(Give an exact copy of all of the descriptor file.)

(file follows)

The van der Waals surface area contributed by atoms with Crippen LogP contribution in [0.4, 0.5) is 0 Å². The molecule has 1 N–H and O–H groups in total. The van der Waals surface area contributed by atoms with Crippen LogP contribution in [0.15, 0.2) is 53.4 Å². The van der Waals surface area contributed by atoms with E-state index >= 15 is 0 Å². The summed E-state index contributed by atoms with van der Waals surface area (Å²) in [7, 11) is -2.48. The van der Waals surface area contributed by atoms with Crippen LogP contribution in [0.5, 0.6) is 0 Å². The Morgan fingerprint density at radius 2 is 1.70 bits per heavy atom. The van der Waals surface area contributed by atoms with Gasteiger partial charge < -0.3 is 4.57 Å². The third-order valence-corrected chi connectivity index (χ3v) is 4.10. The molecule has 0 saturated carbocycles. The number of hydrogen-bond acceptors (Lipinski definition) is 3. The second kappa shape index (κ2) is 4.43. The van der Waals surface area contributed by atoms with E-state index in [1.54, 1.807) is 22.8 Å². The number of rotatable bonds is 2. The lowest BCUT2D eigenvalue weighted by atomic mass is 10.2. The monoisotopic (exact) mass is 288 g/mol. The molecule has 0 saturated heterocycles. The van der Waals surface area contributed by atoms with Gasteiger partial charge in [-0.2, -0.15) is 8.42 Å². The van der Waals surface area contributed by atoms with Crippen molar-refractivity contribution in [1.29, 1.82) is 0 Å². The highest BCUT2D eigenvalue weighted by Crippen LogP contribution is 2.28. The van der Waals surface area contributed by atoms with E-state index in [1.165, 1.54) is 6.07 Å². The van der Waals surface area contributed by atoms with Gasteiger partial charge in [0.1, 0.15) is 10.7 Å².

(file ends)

The van der Waals surface area contributed by atoms with Crippen LogP contribution in [0.4, 0.5) is 0 Å². The molecule has 1 N–H and O–H groups in total. The van der Waals surface area contributed by atoms with Crippen LogP contribution in [0.15, 0.2) is 53.4 Å². The van der Waals surface area contributed by atoms with E-state index >= 15 is 0 Å². The summed E-state index contributed by atoms with van der Waals surface area (Å²) in [7, 11) is -2.48. The van der Waals surface area contributed by atoms with Crippen LogP contribution in [0.5, 0.6) is 0 Å². The Morgan fingerprint density at radius 2 is 1.70 bits per heavy atom. The van der Waals surface area contributed by atoms with Gasteiger partial charge < -0.3 is 4.57 Å². The third-order valence-corrected chi connectivity index (χ3v) is 4.10. The molecule has 0 saturated carbocycles. The number of hydrogen-bond acceptors (Lipinski definition) is 3. The second kappa shape index (κ2) is 4.43. The van der Waals surface area contributed by atoms with E-state index in [1.54, 1.807) is 22.8 Å². The number of rotatable bonds is 2. The lowest BCUT2D eigenvalue weighted by atomic mass is 10.2. The monoisotopic (exact) mass is 288 g/mol. The molecule has 0 saturated heterocycles. The van der Waals surface area contributed by atoms with Gasteiger partial charge in [-0.2, -0.15) is 8.42 Å². The van der Waals surface area contributed by atoms with Crippen molar-refractivity contribution in [1.29, 1.82) is 0 Å². The highest BCUT2D eigenvalue weighted by Crippen LogP contribution is 2.28. The van der Waals surface area contributed by atoms with E-state index in [1.165, 1.54) is 6.07 Å². The van der Waals surface area contributed by atoms with Gasteiger partial charge in [0.1, 0.15) is 10.7 Å².